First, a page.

Moreover, I was responsible for the cultural formation of the guards. I organized the visits to Rome, for example, the St. Philip Neri route through seven churches, or to the Catacombs, and to the surrounding towns: Pompeii, Subiaco, Monte Cassino, Assisi, etc.

We also visited many interesting places in the Vatican like the Fabric of St. Peter where many documents from Michelangelo onwards are preserved, or to view the renovation work on the Bernini colonnade. Together with the commandant I developed the twice-yearly visits of the Corps to important spiritual places for us: to Tours in France and to Szombathely in Hungary, the cities where St. Martin of Tours, our patron saint, was born and became a bishop. We went to Bavaria in the footsteps of Pope Benedict XVI. During the Year of Faith we went to the tomb of our national patron saint, St. Nicholas von Flüe.

In pastoral care of the guards, we must be flexible, not only following fixed structures, but also responding to the guards’ interests. For example, we are going to start a choir, because one of the new guards directed a choir back in Switzerland and there are some guards interested in singing.

The chaplain is an equivalent of a lieutenant colonel. Although I do not have any military duties, I am considered a full member of the Swiss Guard. This is a sign of how much importance is being given to the faith and the spiritual aspect and formation of the Swiss Guard in the service to the Holy Father.

How is the Chaplain chosen?

Msgr. Alain de Raemy: He is chosen by the Holy Father. Candidates from among the Swiss clergy can be proposed by the Bishops’ Conference of Switzerland.

Did you ever think you would become a Swiss Guard?

Msgr. Alain de Raemy: No, when I was 20, I didn’t even know too much about the Swiss Guard, as I was born and raised in Barcelona in Spain. When I was 15, I went back to Switzerland for high school, but even then I didn’t hear too much about the Guard.

Msgr. Alain de Raemy leads the new recruits’ parents into the Apostolic Palace to a meeting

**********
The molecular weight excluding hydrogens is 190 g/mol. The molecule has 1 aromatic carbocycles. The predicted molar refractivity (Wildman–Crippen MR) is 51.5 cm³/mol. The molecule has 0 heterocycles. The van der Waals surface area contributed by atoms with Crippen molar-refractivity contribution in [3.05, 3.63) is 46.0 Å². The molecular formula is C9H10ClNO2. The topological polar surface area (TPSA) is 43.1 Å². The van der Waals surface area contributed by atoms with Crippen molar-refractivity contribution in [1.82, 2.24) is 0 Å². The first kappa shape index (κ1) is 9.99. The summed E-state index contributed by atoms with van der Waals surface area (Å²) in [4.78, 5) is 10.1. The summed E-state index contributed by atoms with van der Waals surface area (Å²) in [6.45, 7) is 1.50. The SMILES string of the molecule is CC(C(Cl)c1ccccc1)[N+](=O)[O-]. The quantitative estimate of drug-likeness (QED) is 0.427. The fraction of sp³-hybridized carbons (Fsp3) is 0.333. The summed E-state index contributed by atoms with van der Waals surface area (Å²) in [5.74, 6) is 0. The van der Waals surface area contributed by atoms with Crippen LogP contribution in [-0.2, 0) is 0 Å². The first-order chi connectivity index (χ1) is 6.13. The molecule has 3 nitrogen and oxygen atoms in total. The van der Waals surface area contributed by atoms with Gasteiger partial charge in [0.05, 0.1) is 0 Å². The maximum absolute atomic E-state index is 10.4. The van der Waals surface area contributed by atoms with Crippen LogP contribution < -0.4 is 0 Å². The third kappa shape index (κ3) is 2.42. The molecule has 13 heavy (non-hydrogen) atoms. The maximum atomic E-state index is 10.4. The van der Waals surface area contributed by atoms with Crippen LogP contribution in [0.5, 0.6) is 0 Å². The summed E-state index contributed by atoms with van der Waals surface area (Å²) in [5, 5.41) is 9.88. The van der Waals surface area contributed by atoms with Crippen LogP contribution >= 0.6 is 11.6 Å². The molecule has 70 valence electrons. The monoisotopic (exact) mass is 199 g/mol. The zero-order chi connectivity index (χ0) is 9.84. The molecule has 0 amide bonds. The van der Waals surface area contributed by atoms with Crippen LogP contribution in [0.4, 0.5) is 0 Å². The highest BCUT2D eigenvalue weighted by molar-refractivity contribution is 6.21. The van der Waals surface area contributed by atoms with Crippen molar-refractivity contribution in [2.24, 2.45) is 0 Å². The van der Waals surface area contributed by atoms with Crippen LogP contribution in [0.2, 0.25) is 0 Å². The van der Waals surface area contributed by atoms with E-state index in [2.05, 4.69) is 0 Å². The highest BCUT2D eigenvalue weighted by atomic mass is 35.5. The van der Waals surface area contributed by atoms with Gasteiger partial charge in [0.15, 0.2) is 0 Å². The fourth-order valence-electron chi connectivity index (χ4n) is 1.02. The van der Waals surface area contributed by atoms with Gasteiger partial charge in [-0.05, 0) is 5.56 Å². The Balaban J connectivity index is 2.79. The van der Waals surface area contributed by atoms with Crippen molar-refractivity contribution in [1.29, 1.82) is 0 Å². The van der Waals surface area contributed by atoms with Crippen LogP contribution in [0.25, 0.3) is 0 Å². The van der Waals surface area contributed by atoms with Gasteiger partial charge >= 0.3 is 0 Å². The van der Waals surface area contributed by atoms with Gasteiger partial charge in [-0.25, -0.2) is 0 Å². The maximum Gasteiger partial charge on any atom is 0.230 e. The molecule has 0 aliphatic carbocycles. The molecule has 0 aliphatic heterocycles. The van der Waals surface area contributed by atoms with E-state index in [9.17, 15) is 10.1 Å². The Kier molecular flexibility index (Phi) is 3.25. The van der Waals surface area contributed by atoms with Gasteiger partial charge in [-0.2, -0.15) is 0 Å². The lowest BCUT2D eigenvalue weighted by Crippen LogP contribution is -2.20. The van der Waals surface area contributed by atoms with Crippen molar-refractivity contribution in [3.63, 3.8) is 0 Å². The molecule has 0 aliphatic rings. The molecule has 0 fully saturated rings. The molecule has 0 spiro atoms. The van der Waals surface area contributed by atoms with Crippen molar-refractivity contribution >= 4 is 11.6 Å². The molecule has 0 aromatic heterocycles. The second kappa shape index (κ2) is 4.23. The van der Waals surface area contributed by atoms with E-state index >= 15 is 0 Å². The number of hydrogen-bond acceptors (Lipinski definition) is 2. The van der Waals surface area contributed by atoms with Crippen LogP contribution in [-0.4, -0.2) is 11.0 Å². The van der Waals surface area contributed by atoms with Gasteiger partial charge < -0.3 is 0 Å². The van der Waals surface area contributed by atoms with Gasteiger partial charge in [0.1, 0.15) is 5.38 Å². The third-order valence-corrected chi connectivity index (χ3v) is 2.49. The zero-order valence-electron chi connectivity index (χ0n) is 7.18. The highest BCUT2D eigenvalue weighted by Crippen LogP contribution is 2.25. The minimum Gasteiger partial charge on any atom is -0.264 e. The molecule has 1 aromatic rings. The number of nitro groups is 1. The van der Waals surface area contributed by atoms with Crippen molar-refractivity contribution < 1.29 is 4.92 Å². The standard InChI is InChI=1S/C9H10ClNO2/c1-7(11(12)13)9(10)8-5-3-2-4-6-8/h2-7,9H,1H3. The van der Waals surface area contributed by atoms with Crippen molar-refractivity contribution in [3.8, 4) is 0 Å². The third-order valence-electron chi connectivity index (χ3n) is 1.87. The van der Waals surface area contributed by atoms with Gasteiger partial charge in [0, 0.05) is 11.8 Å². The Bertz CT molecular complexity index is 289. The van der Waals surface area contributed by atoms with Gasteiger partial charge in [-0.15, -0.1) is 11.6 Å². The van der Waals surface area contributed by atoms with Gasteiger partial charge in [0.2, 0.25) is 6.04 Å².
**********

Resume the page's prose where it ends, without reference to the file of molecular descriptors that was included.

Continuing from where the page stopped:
with the Holy Father.

When did you decide to become a priest?

Msgr. Alain de Raemy: It was a little bit mysterious, as I wanted to study architecture or law first, to work in the diplomatic service. Those were my two plans. I was also interested in philosophical matters, the meaning of life and the question of God. I was always a practicing Catholic. I always attended Sunday Mass without any problems. I can say that my priestly vocation was nourished by participation at Sunday Mass.

When I was in high school, I stayed at a boarding school run by the Benedictine Fathers. Perhaps also the monks’ example helped me to find my vocation. When I was about 16 to 18, the strange idea came to my mind to become a priest. I asked myself, why did I want to be a priest? I didn’t know the priests.

I had never been an altar boy nor a scout nor a member of any parish group. So, I didn’t know priestly life.

That “strange idea” was confirmed during my studies in Zurich. I tried architecture and I realized it was too technical for me. So, I changed to law which was interesting to me. But after a year, I realized I wanted to learn about the more profound meaning of life, theology and philosophy. I started to study at the Faculty of Theology in Fribourg. There I met the seminarians and reconfirmed my priestly vocation which I had felt within for some time. My first year I did as a lay person and in the second year I entered the seminary.

Your service took place mostly during the pontificate of Benedict XVI. How will you remember him?

Msgr. Alain de Raemy: With high esteem and admiration as he has been a great, humble and courageous man and theologian! He was always very close to us. He had an extraordinary memory, as does Pope Francis. I think one has to have a good memory for such a position. A regular occasion to meet with him was at the presentation of the guards and their parents at the swearing-in every May 6. Those occasions made me realize how much he knew about me and was interested in me.